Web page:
I don’t own land. I live in an apartment in a city of 2-plus million people. But I love to hunt ring-necked pheasants. So I rely primarily on publicly accessible lands for almost all my hunting. Can you relate?
I know many of you can, which is why for the last four years, Pheasants Forever has held its Rooster Road Trip event, a one-week online hunt that showcases not only the opportunities for the public-land pheasant hunter but also Pheasants Forever’s heavy involvement in many of these projects. And to underscore the breadth of Pheasants Forever’s upland habitat work, the Rooster Road Trip makes its way across five states in five days.
This year, even in this era of unprecedented modern wildlife habitat loss, we once again found reasons for optimism and projects worth modeling in other parts of pheasant country:
- In North Dakota, the Sakakawea Pheasants Forever chapter approached the U.S. Army Corps of Engineers about adding food plots and shelterbelts to aid pheasants through the tough North Dakota winters. This was more than 20 years ago. The work continues to this day, and the chapter showed us a signature tract where they plan to embark on their next round of projects in 2014.
- In North Dakota, Pheasants Forever Farm Bill wildlife biologists worked with private landowners to enroll land in the Private Land Open to Sportsmen (PLOTS) program.
- In South Dakota, Pheasants Forever habitat specialists performed a 90-acre prescribed burn to rejuvenate the prairie, planted 29 shelterbelt acres for winter wildlife cover and controlled noxious weeds at a north-central state game production area.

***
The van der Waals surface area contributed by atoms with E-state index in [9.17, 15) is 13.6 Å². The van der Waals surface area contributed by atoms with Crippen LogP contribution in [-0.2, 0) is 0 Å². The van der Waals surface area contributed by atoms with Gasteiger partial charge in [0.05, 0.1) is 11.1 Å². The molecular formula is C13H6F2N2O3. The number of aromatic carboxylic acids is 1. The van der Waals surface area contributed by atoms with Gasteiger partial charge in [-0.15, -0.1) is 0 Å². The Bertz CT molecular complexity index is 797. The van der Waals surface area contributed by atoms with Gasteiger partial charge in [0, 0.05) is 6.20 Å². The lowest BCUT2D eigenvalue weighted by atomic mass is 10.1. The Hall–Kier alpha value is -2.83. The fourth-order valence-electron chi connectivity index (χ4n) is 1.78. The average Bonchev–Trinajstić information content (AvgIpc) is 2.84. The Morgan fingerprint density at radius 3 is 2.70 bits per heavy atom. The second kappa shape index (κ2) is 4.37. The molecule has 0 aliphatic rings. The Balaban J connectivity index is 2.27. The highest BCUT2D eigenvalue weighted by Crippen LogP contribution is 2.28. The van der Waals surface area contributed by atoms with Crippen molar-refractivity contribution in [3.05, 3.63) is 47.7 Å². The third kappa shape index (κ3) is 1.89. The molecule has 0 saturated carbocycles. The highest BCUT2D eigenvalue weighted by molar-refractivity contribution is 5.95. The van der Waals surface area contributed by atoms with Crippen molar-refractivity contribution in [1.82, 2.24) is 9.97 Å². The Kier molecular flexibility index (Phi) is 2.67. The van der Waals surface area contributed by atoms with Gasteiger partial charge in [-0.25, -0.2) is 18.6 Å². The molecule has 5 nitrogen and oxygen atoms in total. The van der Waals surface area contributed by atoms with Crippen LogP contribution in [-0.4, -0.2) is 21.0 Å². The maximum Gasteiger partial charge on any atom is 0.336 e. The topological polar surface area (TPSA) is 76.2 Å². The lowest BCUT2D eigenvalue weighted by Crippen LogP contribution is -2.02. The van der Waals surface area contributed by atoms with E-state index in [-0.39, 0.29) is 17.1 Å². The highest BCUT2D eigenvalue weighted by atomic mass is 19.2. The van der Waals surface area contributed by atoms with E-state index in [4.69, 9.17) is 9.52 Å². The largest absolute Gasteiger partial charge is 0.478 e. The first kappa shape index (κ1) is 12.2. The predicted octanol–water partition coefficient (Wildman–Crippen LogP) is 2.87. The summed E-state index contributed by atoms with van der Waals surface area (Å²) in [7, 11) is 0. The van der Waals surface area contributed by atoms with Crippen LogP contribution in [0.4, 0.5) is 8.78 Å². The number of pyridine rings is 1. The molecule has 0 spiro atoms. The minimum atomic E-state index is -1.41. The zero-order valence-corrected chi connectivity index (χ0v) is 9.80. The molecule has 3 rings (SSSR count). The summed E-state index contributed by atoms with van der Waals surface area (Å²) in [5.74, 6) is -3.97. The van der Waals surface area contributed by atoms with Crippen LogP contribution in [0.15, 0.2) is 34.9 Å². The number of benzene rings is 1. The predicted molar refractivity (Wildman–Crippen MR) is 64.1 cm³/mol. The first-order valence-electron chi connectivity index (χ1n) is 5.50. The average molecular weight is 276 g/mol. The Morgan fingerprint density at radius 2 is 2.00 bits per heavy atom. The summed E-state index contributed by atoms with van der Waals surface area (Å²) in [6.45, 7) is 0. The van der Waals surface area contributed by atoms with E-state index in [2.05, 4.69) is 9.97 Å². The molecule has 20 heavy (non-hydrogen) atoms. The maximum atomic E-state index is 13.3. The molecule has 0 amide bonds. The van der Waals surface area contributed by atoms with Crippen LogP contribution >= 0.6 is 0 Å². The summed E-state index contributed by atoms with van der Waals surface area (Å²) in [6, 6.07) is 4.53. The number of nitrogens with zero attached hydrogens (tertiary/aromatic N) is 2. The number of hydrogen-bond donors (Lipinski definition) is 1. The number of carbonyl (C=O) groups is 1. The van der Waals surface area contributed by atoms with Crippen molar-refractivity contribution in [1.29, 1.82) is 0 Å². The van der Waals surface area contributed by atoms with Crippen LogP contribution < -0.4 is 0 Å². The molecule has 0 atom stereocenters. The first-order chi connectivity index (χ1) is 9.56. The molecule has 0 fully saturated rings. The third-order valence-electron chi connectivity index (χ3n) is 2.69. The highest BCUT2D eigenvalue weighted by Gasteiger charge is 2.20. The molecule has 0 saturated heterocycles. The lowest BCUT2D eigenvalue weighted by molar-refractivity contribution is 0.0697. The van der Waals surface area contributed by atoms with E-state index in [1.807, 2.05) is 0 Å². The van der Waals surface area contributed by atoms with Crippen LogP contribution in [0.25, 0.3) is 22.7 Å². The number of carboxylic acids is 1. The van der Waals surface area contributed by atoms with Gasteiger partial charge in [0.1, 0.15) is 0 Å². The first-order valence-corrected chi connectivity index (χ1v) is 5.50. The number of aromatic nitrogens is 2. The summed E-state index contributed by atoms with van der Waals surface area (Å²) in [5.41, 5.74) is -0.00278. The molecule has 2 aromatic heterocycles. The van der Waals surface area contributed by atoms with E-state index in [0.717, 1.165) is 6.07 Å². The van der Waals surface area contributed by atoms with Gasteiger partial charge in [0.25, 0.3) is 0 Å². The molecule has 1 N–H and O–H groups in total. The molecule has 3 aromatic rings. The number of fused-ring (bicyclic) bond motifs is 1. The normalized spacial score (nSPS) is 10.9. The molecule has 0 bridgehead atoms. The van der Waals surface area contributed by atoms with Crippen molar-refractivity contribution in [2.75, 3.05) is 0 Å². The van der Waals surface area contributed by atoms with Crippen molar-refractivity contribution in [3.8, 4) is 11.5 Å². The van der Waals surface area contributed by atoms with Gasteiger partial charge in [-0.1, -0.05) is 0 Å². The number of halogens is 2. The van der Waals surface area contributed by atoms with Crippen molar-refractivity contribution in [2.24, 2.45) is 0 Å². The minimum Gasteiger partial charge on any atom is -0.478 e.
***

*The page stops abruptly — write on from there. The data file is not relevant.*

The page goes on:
- In Nebraska, Pheasants Forever teamed up with Nebraska Game and Parks Commission to work with private landowners and enroll land and administer the Open Fields and Waters Program. Approximately 300,000 acres are currently enrolled in this effort to expand hunter and angler access to private lands.
- In Iowa, the Northern Polk and Iowa Capitol Pheasants Forever chapters have led habitat restoration efforts – native grass plantings and invasive tree removal – at multiple state wildlife management areas just minutes outside of Des Moines.
- In Minnesota, the Nobles County Pheasants Forever chapterhas been aggressively using its locally raised funds and finding additional partners and available state and federal funds to purchase lands in the area, then open them to the public. In 30 years, the chapter has helped permanently protect more than 2,000 acres as either state wildlife management areas or federal waterfowl production areas.
Hunting with local Pheasants Forever volunteers in five locations represents just a snapshot of Pheasants Forever’s impact. We have 700-plus (including the Quail Forever) chapters doing public land acquisition and restoration work across the country – areas open to me, areas open to you and areas that will be open to hunters in years to come for their own rooster road trips.
-Anthony Hauck is Pheasants Forever’s Online Editor